Over the last three decades, wealth has become increasingly concentrated at the top. The middle class is struggling with stagnant wages and a growing class gap; poverty rates are soaring; the jobs crisis seems never-ending; and a growing number of Americans are suggesting it’s time for a larger conversation about economic inequalities and tax fairness.

Newt Gingrich believes that conversation must not occur. In fact, the Republican presidential candidate questions the patriotism of those who choose to draw attention to the problem.

“I repudiate, and I call on the President to repudiate, the concept of the 99 and the 1. It is un-American, it is divisive, it is historically false…. You are not going to get job creation when you engage in class warfare because you have to attack the very people you hope will create jobs.”

Even for a candidate who says truly ridiculous things on a daily basis, this is extraordinary.

Let me get this straight. A disgraced multi-millionaire, who’s run an ethically-sketchy “business conglomerate” while spending vast amounts of money on high-priced jewelry for this third wife, feels comfortable lecturing struggling Americans about even noticing the growing class gap.

And no one finds this disqualifying for national office?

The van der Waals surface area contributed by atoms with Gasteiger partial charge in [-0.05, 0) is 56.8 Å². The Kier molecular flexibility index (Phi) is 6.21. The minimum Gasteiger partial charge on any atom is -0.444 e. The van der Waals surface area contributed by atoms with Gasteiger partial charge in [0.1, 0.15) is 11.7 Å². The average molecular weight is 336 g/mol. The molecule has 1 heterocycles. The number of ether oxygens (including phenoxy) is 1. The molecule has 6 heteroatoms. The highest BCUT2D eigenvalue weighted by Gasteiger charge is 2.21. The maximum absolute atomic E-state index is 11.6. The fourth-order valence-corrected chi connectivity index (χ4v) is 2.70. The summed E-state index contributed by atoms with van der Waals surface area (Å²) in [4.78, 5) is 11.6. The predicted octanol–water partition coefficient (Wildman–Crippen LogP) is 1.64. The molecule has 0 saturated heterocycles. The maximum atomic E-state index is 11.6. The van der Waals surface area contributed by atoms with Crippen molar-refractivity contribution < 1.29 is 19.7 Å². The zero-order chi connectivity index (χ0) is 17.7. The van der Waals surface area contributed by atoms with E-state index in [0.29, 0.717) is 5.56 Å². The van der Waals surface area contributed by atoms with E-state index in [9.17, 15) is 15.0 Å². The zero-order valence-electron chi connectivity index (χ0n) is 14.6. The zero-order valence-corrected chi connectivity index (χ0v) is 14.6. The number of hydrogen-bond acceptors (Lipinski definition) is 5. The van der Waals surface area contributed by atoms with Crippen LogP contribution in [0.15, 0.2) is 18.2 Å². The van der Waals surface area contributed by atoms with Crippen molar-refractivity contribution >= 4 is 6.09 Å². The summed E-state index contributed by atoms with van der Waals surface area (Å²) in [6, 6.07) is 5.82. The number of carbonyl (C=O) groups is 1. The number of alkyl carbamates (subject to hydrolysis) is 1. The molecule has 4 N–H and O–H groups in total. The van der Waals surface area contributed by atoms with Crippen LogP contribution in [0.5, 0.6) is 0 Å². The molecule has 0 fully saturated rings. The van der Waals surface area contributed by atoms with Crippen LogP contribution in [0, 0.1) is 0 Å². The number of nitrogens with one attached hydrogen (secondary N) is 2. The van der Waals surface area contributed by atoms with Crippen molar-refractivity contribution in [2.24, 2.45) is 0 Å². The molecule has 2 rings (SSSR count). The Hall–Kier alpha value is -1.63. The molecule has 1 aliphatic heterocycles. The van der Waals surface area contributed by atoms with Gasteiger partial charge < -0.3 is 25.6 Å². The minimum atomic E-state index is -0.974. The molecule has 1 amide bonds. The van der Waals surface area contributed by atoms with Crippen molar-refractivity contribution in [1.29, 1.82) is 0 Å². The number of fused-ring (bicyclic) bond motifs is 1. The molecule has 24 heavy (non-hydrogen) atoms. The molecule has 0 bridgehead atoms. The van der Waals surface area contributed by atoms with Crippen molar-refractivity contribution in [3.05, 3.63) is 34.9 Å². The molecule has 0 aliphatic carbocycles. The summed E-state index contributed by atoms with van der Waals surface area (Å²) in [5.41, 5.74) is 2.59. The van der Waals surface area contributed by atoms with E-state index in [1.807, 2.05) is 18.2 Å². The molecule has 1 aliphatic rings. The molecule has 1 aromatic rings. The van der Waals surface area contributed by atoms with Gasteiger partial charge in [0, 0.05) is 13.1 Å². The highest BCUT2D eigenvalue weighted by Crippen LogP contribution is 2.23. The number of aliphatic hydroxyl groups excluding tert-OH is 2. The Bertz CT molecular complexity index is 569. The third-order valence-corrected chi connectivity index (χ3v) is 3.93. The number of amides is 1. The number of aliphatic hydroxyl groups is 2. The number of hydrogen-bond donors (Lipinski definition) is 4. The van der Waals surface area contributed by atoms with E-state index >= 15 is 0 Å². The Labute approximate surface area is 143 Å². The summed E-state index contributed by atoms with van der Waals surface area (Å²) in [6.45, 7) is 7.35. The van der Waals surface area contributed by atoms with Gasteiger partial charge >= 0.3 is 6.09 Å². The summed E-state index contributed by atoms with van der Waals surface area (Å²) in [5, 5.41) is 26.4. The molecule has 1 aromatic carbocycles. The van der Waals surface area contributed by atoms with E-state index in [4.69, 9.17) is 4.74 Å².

When Republicans demand the middle- and lower-classes sacrifice, while shielding millionaires and billionaires from any concessions at all, the American mainstream isn’t even supposed to talk about it? When GOP policies impose a new Gilded Age on society, it’s “un-American” to even debate the propriety of the regressive agenda?

Since when is it consistent with the American tradition to try to shut down a debate over fairness and economic justice? For that matter, since when is it an “attack” on the extremely wealthy to ask them to pay Clinton/Gingrich-era tax rates that allowed the rich to thrive in the 1990s?

What’s more, let’s also not overlook Gingrich’s selective approach to unity. Today in South Carolina, Gingrich said it’s un-American and divisive to pit a majority against a minority. But as my friend Kyle Mantyla noted today, Gingrich said the opposite at the recent “One Nation Under God” event where he told religious right activists “that they are the majority in the country who must stand up and take this nation back from the ‘minority elite’ who are ruining it.”

So to recap, when it comes to the economy, Gingrich believes we’re all one people, and we must pay no attention to the wealth that divides us. When it comes to the culture war, we’re not one people, and those who believe as Gingrich does should target and defeat those Americans who disagree.

If a right-wing voice rails against the “minority elite,” he’s speaking the truth. If an Occupy activist rails against the “minority elite,” he’s an un-American radical.

Got it.

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Steve Benen

Follow Steve on Twitter @stevebenen. Steve Benen is a producer at MSNBC's The Rachel Maddow Show. He was the principal contributor to the Washington Monthly's Political Animal blog from August 2008 until January 2012.